Wednesday, April 9, 2014

Muddy Water Bass Fishing

Saturday, April 5th, I went out searching for some largemouth bass. It had rained for several days prior so just about every lake and stream was muddy or flooded. I chose a lake that I had hoped was not effected much by the rains. Upon arrival at 10:30am, the water clarity was way worse than I had hoped. After a short debate with myself, I decided I was there so I might as well try. Water visibility was no more than 3 inches. I took a picture of my transducer arm to show how muddy the water was.

Immediately I started picking up tons of fish on my fish finder out in open water.

I had a green pumpkin jig and a shallow diving crankbait tied on so I began alternating between the two to see if anything I was seeing on the fish finder was biting. I knew that dark colored baits would be my best bet in the muddy water. After about 30 casts or so I had already had 2 bites on jig and 1 on the crankbait but no hookups. I then decided to change the jig and Berkley Chigger Crawl up to a jig n pig. I was hoping that the added scent of the Uncle Josh's Pork Frog would help the fish find my bait in the muddy water.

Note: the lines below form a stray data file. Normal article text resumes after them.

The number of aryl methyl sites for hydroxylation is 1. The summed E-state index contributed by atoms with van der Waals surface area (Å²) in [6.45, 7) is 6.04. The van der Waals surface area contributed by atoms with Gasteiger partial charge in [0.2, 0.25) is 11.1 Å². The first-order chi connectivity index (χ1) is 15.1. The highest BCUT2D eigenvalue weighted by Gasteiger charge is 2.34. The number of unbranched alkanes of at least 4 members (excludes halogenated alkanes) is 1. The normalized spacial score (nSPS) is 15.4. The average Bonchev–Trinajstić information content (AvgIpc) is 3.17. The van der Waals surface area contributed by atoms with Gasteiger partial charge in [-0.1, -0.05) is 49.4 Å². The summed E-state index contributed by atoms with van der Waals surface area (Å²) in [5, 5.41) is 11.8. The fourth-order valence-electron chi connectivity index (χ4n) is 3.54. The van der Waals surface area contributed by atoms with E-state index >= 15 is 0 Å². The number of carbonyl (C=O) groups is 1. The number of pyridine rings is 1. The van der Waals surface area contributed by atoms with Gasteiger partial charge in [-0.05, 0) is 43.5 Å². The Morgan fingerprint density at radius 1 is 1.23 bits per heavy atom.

Jig n Pig
About 5 casts after switching to the jig n pig I finally hooked into a fish out in the open water. It felt like a decent bass but what I pulled up instead was a huge bullhead catfish. The bullhead went 15.25" and 1lb 13oz which was good enough for a new personal best.
15.25" 1lb 13oz Bullhead Catfish
15.25" 1lb 13oz Bullhead Catfish
It was good to knock the skunk off early but unfortunately this would be my first and last fish of the day.  Throughout the day I tried several different baits including, 3 different jig variations (green pumpkin, jig n pig, black red fleck), 3 different cranks (shallow, mid range, and deep), and a large black spinner bait with nothing to show for it. The jigs by far produced the most bites. Unsure if I was getting bites from smaller fish or if the fish just couldn't see my bait well enough to get it in their mouth. These bites could have also been from more bullhead catfish which were too small to fit the jig into their mouths. Catfish like the bullhead rely on their lateral line and scent to feed rather than their eyes such that the muddy water effects their ability to feed minimally if at all.

Throughout the day I also noted that the surface temperature ranged from 53 to 60 degrees and that I had caught the bullhead on the cold side of the lake. I tried to focus more time on the warmer side of the lake but it did not help. By 7:30pm I was ready to call it quits, happy that I had caught anything at all in the muddy water.

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